Leadership is an Inside Job
Updated: Jun 28
This is how we approach leadership in the Garden Hill framework
As I write this in May of 2020, it seems I see daily examples of the Leadership Crisis we face collectively, especially in governance. I won’t dwell on that here, because there are plenty of places any of us can go to find reaction, analysis, call to action, and general diatribes that address this particular Leadership gap.
What concerns us in Nonprofit Consultancy practice is: do these significant gaps trickle down, and if so, how might they be changing the way our local, on the ground leaders see their own capacity, skill and responsibility, and how does it impact our Personal Leadership? Personal Leadership, is “using your positive leadership traits to guide the direction of your own life, rather than leaving time and chance to determine your course.”
Most importantly, how might everyday leaders at all levels—in any context—develop new skill sets, so that a higher standard is established, and they can demonstrate actively, a more inspiring, equitable, and effective way of leading?
In other words, how do we learn, individually and collectively, how to counter-act apparent pressures towards mediocrity and worse? Beyond even that, how do develop higher levels of sophistication and competency to meet profoundly significant new challenges like a crippling pandemic or widespread pain caused by racism?
The Garden Hill Consulting (GHC) framework for Leadership is founded on the principles of Leading From Within, and incorporates the following components:
Self Care, using tools like Sabbath Practices and Mindfulness
Self-Awareness, Self-knowing, through options like Enneagram work, Strengths Finder, and Meditation practices
Cultivation of Creativity and care for the Inner Artist Child (using practices introduced in The Artists Way, by J Cameron).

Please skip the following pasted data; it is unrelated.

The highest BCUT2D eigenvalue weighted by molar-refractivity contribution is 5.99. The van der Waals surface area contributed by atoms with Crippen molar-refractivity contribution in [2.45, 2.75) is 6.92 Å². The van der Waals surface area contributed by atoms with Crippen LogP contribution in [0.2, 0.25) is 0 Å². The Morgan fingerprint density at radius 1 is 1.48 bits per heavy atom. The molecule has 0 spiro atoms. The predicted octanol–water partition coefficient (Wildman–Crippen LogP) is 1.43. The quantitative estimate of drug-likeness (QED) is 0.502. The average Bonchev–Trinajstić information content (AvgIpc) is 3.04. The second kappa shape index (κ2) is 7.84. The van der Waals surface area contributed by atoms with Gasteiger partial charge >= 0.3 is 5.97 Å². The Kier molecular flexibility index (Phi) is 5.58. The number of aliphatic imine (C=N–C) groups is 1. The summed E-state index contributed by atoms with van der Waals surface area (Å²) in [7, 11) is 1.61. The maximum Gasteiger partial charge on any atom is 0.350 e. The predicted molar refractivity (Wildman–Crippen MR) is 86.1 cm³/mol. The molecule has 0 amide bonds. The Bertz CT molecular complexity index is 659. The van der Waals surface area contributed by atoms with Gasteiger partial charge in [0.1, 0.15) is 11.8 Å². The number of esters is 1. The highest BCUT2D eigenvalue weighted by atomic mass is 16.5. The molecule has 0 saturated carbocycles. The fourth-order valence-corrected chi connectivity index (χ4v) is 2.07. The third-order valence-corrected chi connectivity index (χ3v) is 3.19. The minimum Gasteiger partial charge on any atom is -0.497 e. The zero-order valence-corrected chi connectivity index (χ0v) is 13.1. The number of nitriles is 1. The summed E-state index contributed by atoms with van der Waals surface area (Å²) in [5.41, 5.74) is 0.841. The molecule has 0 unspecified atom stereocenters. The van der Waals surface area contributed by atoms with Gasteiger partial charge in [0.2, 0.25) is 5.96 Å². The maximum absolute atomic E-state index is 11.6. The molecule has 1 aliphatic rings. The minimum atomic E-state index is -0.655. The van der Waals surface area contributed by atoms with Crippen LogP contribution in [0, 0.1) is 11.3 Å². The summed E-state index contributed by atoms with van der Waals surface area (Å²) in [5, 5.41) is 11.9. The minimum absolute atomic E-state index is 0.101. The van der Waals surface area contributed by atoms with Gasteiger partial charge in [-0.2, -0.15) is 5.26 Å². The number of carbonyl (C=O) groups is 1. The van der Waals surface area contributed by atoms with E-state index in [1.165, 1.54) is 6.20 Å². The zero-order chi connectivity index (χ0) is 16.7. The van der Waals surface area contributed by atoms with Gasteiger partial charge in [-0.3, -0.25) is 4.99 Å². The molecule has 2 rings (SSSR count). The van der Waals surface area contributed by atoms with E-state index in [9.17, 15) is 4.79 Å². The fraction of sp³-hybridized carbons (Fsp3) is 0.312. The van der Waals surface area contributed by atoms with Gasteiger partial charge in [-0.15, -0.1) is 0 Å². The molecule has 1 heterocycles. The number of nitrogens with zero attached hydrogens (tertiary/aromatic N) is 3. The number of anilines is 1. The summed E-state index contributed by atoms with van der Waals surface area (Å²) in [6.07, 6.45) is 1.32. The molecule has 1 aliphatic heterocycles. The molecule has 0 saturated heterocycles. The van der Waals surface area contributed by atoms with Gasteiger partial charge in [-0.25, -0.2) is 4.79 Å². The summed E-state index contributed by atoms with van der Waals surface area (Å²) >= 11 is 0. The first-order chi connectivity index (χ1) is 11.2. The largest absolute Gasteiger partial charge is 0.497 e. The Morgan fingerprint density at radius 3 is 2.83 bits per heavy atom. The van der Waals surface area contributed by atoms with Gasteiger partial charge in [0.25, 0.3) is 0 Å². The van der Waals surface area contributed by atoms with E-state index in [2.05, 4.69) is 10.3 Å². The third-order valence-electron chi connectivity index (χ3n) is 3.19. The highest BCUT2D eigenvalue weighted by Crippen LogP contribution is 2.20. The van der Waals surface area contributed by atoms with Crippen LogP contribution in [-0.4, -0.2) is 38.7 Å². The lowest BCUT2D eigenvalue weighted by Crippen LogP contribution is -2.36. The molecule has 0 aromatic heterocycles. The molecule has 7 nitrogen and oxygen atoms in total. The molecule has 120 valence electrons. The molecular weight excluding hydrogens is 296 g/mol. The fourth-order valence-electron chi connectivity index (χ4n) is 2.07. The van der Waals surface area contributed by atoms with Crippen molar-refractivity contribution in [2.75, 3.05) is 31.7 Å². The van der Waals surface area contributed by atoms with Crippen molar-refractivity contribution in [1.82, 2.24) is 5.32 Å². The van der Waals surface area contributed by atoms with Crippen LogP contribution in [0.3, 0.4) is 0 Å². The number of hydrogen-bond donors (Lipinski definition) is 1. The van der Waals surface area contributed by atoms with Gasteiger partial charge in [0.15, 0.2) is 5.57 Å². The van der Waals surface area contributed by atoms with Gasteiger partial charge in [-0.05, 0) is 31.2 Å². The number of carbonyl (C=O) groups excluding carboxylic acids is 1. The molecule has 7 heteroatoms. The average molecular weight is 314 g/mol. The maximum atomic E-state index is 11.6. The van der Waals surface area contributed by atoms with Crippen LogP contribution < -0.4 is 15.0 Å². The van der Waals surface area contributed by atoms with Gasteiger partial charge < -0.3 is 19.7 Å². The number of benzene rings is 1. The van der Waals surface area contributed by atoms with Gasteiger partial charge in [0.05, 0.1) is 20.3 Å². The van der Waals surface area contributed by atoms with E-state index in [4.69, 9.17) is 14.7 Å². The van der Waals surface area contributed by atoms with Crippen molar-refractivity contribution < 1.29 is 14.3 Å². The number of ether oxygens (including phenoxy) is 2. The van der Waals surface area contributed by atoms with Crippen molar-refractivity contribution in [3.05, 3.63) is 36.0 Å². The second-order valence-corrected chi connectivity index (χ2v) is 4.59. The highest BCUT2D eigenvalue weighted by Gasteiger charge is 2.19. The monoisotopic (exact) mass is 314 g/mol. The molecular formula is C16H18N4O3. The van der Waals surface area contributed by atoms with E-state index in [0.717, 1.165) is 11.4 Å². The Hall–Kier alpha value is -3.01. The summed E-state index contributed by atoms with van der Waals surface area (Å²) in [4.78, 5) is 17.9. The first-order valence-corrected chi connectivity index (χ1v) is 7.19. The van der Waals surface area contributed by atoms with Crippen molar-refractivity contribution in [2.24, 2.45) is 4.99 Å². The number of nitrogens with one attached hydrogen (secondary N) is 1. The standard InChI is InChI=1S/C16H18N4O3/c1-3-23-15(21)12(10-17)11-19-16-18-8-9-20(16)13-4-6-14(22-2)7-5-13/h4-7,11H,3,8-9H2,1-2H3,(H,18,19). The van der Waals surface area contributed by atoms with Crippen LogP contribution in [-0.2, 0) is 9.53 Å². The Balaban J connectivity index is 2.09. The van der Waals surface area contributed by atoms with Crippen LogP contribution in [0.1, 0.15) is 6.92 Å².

Personal Vision and Value, exploring Call and Purpose
Self-Leadership and management, through the concepts of Personal Leadership and practical Energy Management
Discernment and Decision-making, utilizing Community formation and the Personal Board of Directors
Mindfulness in Leadership, as a stand-alone foundation
Your Story, your Why? Using teaching from Listening to Your Life, by P Palmer
Tools, exercises and supporting structures are available for each component, just some of those are shown above. These components can be used selectively, or as a whole system, according to need or interest.
By working from the heart—by first knowing our own hearts—leaders can bring forth an authentic perspective, presence and stance, allowing for trust to be established throughout the community or organization. Trust is the foundation of any effective group effort and without it, little can be achieved collectively. This approach towards authentic leadership and active practice creates a stronger center from which to activate influence. Leadership is an “inside job” and strengthening our inner guidance system is critical to meet the massive challenges we face.
Being an effective, healthy leader is one pathway towards Thriving, for the leader as a person, and for the people, groups and efforts being led.